First Drive: Volkswagen Scirocco 2.0 TSI BlueMotion Tech 3dr Reviews 2022 | Top Gear
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First Drive

First Drive: Volkswagen Scirocco 2.0 TSI BlueMotion Tech 3dr

£23,390 when new
Published: 16 Jul 2014


  • BHP


  • 0-62


  • CO2


  • Max Speed


  • Insurance


A new Scirocco R?

So Volkswagen says, though the update amounts to revised head- and tail-lights, new bumpers, a bit more standard kit, and some engine tweakery to liberate some more power.

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How much more power?

15bhp over the outgoing Scirocco R. The Scirocco does without the full-beans 296bhp engine of its Golf R sibling, the coupe making do with just 276bhp. That's enough, in the manual car, for a 0-62mph time of 5.7 seconds, or 5.5 seconds if you opt for DSG.

It's also driving just the front wheels in the Scirocco - rather than all four wheels in the Golf - which does mean you're paying more for less, even if the Scirocco offers more standard equipment, including nav, leather and 'Dynamic Chassis Control' - which you'd be best advised to always leave in the Normal mode.

So it's Robin to the Golf R's Batman?

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In terms of sales, unquestionably. The Scirocco might find more buyers in the UK than any other market, but the R makes up a tiny fraction of them. Even less so in manual form, which is a shame, as it's the most fun of the range-toppers.

Choose the DSG and there's the opportunity to paddle away at the wheel swapping cogs, but you're better bucking convention and work out that left leg and hand and opt for a manual. It allows the 2.0-litre turbocharged four-cylinder unit to better demonstrate its stupendous mid-range grunt.

That, allied to an engine note that hoodwinks you into the belief there's something with a greater cylinder count powering it makes for some fun, though eager performance aside the Scirocco R's pretty sister status isn't really backed up with anything deeper or more meaningful than improved visual appeal.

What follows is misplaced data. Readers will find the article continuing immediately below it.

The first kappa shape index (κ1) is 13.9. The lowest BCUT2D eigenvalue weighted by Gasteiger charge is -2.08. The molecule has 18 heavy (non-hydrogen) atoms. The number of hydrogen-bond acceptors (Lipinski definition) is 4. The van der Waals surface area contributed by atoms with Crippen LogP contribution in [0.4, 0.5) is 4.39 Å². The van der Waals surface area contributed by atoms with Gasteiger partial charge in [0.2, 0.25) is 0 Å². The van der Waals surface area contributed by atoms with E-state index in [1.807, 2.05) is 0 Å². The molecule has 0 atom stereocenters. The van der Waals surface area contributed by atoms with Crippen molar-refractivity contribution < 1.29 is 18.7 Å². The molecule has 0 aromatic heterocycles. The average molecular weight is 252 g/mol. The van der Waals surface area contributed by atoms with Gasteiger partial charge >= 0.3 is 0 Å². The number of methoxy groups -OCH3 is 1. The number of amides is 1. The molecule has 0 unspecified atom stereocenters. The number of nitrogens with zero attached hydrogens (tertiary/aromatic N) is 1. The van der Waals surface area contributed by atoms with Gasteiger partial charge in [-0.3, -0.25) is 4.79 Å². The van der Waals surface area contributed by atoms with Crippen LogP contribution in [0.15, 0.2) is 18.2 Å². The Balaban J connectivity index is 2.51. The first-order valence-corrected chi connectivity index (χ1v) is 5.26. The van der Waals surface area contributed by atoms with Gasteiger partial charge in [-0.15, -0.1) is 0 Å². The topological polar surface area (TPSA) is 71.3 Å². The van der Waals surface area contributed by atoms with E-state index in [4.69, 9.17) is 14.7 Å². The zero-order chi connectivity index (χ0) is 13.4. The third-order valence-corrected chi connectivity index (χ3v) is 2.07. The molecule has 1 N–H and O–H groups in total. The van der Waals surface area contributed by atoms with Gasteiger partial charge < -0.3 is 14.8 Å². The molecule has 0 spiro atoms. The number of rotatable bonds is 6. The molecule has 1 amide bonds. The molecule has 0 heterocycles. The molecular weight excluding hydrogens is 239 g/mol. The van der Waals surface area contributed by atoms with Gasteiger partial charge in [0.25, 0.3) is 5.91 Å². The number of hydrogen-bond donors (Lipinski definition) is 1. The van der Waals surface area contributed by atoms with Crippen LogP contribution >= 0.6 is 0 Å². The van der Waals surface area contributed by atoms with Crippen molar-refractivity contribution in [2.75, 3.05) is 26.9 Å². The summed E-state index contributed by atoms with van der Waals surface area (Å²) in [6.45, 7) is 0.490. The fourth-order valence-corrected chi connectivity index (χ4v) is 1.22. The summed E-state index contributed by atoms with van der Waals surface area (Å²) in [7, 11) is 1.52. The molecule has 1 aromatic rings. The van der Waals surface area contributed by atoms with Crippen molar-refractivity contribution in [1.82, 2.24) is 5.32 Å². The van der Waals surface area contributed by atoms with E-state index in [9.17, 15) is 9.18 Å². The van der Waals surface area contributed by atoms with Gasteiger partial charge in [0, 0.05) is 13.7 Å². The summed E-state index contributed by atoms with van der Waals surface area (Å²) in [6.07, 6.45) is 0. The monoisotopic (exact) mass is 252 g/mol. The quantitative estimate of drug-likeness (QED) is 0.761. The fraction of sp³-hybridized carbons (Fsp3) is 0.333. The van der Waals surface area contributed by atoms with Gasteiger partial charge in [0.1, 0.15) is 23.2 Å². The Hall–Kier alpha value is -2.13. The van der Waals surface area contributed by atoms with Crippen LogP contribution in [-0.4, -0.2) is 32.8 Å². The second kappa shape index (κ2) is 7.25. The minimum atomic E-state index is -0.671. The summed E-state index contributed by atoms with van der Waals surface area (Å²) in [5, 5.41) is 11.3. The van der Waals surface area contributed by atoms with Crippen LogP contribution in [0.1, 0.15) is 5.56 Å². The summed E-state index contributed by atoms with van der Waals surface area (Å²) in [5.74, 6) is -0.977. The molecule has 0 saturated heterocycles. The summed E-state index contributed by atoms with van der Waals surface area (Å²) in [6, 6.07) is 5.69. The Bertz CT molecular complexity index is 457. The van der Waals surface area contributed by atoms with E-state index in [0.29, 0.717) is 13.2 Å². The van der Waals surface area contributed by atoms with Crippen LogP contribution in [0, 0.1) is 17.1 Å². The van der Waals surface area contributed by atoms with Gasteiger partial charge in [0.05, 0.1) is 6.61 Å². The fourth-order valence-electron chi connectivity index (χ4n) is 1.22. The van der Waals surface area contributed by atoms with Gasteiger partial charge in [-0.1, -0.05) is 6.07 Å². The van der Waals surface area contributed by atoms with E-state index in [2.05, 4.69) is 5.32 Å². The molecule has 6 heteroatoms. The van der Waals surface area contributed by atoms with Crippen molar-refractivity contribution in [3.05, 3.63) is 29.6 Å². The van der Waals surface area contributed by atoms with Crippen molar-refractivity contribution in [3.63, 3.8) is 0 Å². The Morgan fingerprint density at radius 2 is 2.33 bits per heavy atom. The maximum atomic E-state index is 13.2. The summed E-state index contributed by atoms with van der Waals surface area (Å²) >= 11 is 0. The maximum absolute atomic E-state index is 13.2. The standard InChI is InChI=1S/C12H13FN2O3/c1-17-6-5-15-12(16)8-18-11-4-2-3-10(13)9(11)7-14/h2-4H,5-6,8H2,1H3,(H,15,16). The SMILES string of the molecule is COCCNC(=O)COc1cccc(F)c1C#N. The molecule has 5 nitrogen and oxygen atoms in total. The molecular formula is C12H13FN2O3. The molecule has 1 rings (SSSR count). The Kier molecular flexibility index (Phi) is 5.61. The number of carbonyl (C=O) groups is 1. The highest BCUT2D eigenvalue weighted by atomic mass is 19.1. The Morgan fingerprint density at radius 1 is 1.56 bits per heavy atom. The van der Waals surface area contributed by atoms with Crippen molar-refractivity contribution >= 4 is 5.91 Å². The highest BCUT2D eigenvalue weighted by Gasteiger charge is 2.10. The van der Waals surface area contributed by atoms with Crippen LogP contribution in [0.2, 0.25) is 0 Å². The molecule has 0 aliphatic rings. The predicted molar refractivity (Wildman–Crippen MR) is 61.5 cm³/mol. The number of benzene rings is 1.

How does it stack up against its rivals?

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The R arrived in a time before BMW's M235i and Toyota's GT86, cars that delight in far greater measure than the R. They're here now, and that makes the R's job a lot tougher. Throw Peugeot's curveball RCZ R into the game and it's even more difficult to make a convincing case for the pretty Scirocco.

But then the R's always managed to find buyers who revel in its huge capability, even if it's rarely exploited. Do so and it's difficult not to smirk at the mighty pace that's achievable, though you'll quickly realise the risk in licence points isn't balanced by unbridled reward. Fast but sensible.

Same as it ever was, then?

Pretty much. There are zero surprises from the Scirocco R update: it's fast and capable, if lacking in real thrills behind the wheel. All beautifully built as ever, but then you knew that. All apart from the digital clock in the new dash-top dials that is, its red numbers jarring with a look that's more Seventies bedside clock than premium motoring.

Given the Scirocco nameplate is now in its fortieth year, that's looking increasingly apt, but we can't help but wish the R celebrated its mid-life crisis in slightly more spectacular fashion.

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